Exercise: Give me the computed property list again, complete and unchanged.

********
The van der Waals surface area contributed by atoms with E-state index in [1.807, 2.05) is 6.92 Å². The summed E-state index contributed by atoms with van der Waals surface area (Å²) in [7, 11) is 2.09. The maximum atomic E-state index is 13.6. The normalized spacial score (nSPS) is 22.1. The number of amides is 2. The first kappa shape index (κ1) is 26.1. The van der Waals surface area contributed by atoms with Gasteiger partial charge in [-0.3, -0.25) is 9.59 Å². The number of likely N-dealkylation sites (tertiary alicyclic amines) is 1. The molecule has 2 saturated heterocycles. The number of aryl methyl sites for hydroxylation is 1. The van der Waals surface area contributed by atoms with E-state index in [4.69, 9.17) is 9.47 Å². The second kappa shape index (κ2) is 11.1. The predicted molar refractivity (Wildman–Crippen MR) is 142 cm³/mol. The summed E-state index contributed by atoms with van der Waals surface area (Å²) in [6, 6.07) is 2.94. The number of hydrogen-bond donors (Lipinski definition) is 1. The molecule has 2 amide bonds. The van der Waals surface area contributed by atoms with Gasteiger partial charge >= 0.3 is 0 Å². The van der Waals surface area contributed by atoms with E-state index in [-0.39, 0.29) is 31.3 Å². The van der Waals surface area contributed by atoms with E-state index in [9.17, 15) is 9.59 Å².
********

The van der Waals surface area contributed by atoms with E-state index in [1.807, 2.05) is 6.92 Å². The summed E-state index contributed by atoms with van der Waals surface area (Å²) in [7, 11) is 2.09. The maximum atomic E-state index is 13.6. The normalized spacial score (nSPS) is 22.1. The number of amides is 2. The first kappa shape index (κ1) is 26.1. The van der Waals surface area contributed by atoms with Gasteiger partial charge in [-0.3, -0.25) is 9.59 Å². The number of likely N-dealkylation sites (tertiary alicyclic amines) is 1. The molecule has 2 saturated heterocycles. The number of aryl methyl sites for hydroxylation is 1. The van der Waals surface area contributed by atoms with E-state index in [4.69, 9.17) is 9.47 Å². The second kappa shape index (κ2) is 11.1. The predicted molar refractivity (Wildman–Crippen MR) is 142 cm³/mol. The summed E-state index contributed by atoms with van der Waals surface area (Å²) in [6, 6.07) is 2.94. The number of hydrogen-bond donors (Lipinski definition) is 1. The molecule has 2 amide bonds. The van der Waals surface area contributed by atoms with Gasteiger partial charge >= 0.3 is 0 Å². The van der Waals surface area contributed by atoms with E-state index in [-0.39, 0.29) is 31.3 Å². The van der Waals surface area contributed by atoms with E-state index in [9.17, 15) is 9.59 Å².